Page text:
Fava Beans: Sora Mamé そら豆
(Fava beans have been part of the eastern Mediterranean diet (Egypt, Greece, Italy) for at least 4000 years. There are stories of monks from India traveling through China who brought fava beans to Japan in the Nara Period (710-794 AD). However, the first written evidence of sora mamé being consumed in Japan is in a dictionary-like document, Tashikihen (多識篇) published in 1631.
Today, favas (what the Japanese call sora mamé) are welcomed to Japanese tables as spring begins to shift towards summer.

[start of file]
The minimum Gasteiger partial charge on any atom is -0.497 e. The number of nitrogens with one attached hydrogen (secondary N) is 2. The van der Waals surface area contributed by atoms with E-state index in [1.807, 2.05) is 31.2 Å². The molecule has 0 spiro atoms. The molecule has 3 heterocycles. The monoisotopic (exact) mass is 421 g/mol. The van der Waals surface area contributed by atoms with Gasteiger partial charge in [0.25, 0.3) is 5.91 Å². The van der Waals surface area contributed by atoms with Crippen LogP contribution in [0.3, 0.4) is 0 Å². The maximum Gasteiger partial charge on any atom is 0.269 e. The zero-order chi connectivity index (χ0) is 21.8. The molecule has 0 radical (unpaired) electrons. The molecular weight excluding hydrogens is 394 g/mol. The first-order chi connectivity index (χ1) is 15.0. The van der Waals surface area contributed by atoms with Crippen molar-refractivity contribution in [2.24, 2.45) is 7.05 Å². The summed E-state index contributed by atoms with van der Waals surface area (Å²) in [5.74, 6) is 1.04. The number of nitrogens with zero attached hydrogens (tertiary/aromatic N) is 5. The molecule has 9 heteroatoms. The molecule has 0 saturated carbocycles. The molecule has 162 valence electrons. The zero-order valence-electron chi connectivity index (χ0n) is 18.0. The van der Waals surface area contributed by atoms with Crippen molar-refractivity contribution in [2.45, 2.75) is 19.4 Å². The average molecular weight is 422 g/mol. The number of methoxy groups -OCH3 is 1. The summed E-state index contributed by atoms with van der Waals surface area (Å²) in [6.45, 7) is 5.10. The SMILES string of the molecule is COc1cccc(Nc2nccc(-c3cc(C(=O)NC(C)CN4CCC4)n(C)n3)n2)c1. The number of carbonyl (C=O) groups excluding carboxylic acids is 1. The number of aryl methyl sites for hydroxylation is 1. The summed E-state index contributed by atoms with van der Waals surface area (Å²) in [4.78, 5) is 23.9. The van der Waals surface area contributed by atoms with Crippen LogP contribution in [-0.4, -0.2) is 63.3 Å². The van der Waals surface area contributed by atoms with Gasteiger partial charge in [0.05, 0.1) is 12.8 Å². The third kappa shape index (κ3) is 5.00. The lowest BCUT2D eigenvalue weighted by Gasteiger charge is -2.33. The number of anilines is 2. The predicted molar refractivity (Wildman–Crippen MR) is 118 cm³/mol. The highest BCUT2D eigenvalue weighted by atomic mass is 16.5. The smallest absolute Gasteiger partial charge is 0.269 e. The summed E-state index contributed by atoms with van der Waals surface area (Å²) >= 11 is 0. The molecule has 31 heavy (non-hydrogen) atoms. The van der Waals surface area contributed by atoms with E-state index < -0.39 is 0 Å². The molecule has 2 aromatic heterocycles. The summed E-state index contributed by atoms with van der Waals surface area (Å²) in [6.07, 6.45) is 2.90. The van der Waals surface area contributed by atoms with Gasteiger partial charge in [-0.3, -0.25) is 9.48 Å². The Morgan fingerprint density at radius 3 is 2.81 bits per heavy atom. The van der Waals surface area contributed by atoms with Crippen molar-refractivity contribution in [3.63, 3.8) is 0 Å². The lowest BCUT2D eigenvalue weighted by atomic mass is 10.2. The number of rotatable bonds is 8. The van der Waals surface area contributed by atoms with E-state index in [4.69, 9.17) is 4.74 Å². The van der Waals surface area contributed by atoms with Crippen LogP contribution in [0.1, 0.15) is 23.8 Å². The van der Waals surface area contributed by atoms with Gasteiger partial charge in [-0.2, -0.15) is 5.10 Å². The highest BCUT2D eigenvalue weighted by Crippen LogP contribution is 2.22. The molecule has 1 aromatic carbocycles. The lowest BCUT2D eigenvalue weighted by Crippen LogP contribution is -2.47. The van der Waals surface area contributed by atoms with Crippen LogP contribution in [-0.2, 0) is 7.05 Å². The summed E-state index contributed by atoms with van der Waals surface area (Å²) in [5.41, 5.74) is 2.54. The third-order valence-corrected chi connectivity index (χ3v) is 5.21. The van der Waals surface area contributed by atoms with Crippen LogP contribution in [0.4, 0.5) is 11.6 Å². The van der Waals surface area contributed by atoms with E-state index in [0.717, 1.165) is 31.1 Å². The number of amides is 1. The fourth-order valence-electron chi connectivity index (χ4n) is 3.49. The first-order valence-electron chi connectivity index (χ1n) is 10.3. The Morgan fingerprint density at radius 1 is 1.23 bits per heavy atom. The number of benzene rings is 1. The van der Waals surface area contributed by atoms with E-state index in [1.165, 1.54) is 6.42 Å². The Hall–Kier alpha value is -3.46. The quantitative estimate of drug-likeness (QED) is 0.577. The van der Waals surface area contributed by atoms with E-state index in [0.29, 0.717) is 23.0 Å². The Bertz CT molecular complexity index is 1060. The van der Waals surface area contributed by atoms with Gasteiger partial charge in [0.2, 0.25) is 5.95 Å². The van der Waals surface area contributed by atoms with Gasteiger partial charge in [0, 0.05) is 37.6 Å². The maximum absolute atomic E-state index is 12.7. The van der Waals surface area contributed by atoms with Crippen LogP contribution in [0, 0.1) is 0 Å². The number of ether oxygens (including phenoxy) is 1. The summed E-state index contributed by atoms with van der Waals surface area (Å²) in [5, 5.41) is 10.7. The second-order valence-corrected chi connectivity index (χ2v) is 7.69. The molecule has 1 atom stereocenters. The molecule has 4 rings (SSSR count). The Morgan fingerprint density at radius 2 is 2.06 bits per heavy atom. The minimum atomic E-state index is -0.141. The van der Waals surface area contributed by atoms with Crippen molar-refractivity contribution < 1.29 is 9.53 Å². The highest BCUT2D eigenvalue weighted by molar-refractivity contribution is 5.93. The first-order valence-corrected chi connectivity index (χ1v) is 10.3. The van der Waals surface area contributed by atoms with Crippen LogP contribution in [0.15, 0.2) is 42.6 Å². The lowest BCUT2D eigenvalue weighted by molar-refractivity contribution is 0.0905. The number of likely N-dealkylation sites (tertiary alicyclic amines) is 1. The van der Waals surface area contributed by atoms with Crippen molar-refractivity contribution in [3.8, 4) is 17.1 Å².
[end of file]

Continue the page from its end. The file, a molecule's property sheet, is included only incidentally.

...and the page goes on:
The Japanese write SORA MAMÉ in several ways:
空 the calligraphy for SKY + 豆 calligraphy for BEAN
天 the calligraphy for HEAVEN + 豆 calligraphy for BEAN
Both of these evoke the image of stalks in the field with pods pointing to the heavens.
Sora mamé can also be written as: 蚕 COCOON (kaiko) + 豆 BEAN. This relates to the appearance of the pods themselves, which look vaguely like silkworm cocoons.
By the way, HIBARI is a Skylark and dishes made with fava beans often include hibari in their name.